HDR images & Traf­fic trails

Vary your ex­po­sure to bal­ance out scenes or cre­ate rib­bons of light

NPhoto - - Night Vision -

When shoot­ing at night there will be places where the lights in one part of a scene can over­power those in other ar­eas, mak­ing it im­pos­si­ble to record a bal­anced ex­po­sure in a sin­gle frame. Other than chang­ing the bulbs, the only way to cap­ture de­tail in the bright­est high­lights while still re­tain­ing de­tail else­where is to shoot two or more frames in per­fect reg­is­tra­tion, then com­bine the ex­po­sures later for an HDR (High Dy­namic Range) im­age. In our clas­sic shot of Pic­cadilly Cir­cus here, the ad­ver­tis­ing boards were much brighter than the rest of the lights, so first we took one frame with the shut­ter speed at 1/5 sec. This was fine for most of the scene, but the ad­verts were com­pletely blown out. So we un­der­ex­posed by four stops for the sec­ond frame (1/80 sec). Once done, we used Pho­to­shop’s Merge to HDR Pro com­mand to blend the two ex­po­sures for our fi­nal, more bal­anced scene.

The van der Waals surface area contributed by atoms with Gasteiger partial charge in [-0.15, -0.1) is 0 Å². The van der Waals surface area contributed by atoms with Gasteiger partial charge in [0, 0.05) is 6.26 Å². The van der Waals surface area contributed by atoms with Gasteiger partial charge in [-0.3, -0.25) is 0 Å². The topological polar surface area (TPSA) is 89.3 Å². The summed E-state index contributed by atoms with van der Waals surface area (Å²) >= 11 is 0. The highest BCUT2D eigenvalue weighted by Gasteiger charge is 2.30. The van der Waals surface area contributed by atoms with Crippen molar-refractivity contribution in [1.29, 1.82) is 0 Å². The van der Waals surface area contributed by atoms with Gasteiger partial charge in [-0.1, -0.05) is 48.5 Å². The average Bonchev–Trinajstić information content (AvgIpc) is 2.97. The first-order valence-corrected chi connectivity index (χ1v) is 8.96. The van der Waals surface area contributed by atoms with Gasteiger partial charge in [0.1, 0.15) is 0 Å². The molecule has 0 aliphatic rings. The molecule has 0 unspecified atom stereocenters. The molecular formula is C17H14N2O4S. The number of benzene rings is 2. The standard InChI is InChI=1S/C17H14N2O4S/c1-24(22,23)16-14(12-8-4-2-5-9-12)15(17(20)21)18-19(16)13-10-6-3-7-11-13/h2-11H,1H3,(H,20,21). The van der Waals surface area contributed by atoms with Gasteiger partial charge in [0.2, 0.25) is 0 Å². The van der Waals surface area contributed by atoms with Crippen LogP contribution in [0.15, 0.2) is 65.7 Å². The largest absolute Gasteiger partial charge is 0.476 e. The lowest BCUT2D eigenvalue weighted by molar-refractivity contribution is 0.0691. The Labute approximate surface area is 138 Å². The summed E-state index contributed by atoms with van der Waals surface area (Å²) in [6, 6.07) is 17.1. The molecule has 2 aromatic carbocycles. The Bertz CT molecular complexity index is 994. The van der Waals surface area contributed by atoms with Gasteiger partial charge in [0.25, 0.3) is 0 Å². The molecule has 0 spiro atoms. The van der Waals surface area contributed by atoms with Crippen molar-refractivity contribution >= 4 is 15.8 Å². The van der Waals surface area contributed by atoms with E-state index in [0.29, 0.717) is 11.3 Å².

Another ex­am­ple of un­bal­anced light­ing oc­curs in car lights. Frontal head­lights are much brighter than rear tail­lights, so for our cre­ative twist on the scene here, we looked for a one-way street in which all the traf­fic would be head­ing away from the cam­era, got set up on a small traf­fic is­land, and then used a long ex­po­sure to trans­form the lights of pass­ing cars, lor­ries and buses into beau­ti­ful rib­bons of light snaking across the frame.

Newspapers in English

Newspapers from Australia

© PressReader. All rights reserved.